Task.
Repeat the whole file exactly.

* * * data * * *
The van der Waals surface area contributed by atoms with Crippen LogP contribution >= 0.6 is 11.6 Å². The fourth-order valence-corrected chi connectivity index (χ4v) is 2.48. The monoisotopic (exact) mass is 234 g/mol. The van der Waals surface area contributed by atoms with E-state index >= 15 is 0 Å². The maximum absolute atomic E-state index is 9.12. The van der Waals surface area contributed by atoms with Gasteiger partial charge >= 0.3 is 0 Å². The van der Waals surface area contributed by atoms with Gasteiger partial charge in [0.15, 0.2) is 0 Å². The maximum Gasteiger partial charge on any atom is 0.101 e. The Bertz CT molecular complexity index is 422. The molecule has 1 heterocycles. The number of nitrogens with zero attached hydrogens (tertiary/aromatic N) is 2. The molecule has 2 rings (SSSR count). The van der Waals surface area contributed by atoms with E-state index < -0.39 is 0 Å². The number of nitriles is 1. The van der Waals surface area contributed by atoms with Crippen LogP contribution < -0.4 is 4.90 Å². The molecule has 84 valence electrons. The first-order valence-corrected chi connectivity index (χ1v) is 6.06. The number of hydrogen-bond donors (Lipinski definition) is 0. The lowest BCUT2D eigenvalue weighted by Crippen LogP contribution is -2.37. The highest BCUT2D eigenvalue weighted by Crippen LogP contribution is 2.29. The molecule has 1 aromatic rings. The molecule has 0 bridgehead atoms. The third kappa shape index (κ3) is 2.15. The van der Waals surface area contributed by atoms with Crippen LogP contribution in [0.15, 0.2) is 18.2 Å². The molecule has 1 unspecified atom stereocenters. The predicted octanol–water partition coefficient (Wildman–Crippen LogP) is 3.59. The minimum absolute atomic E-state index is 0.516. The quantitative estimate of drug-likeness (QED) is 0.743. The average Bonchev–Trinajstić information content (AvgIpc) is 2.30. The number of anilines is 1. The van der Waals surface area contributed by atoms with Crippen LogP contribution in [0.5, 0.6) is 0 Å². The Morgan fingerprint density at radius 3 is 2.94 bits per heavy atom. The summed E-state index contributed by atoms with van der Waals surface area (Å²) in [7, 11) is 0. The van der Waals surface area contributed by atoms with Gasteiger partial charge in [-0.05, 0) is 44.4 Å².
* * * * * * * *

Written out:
The van der Waals surface area contributed by atoms with Crippen LogP contribution >= 0.6 is 11.6 Å². The fourth-order valence-corrected chi connectivity index (χ4v) is 2.48. The monoisotopic (exact) mass is 234 g/mol. The van der Waals surface area contributed by atoms with E-state index >= 15 is 0 Å². The maximum absolute atomic E-state index is 9.12. The van der Waals surface area contributed by atoms with Gasteiger partial charge >= 0.3 is 0 Å². The van der Waals surface area contributed by atoms with Gasteiger partial charge in [0.15, 0.2) is 0 Å². The maximum Gasteiger partial charge on any atom is 0.101 e. The Bertz CT molecular complexity index is 422. The molecule has 1 heterocycles. The number of nitrogens with zero attached hydrogens (tertiary/aromatic N) is 2. The molecule has 2 rings (SSSR count). The van der Waals surface area contributed by atoms with E-state index < -0.39 is 0 Å². The number of nitriles is 1. The van der Waals surface area contributed by atoms with Crippen LogP contribution < -0.4 is 4.90 Å². The molecule has 84 valence electrons. The first-order valence-corrected chi connectivity index (χ1v) is 6.06. The number of hydrogen-bond donors (Lipinski definition) is 0. The lowest BCUT2D eigenvalue weighted by Crippen LogP contribution is -2.37. The highest BCUT2D eigenvalue weighted by Crippen LogP contribution is 2.29. The molecule has 1 aromatic rings. The molecule has 0 bridgehead atoms. The third kappa shape index (κ3) is 2.15. The van der Waals surface area contributed by atoms with Crippen LogP contribution in [0.15, 0.2) is 18.2 Å². The molecule has 1 unspecified atom stereocenters. The predicted octanol–water partition coefficient (Wildman–Crippen LogP) is 3.59. The minimum absolute atomic E-state index is 0.516. The quantitative estimate of drug-likeness (QED) is 0.743. The average Bonchev–Trinajstić information content (AvgIpc) is 2.30. The number of anilines is 1. The van der Waals surface area contributed by atoms with Crippen LogP contribution in [0.5, 0.6) is 0 Å². The Morgan fingerprint density at radius 3 is 2.94 bits per heavy atom. The summed E-state index contributed by atoms with van der Waals surface area (Å²) in [7, 11) is 0. The van der Waals surface area contributed by atoms with Gasteiger partial charge in [-0.05, 0) is 44.4 Å².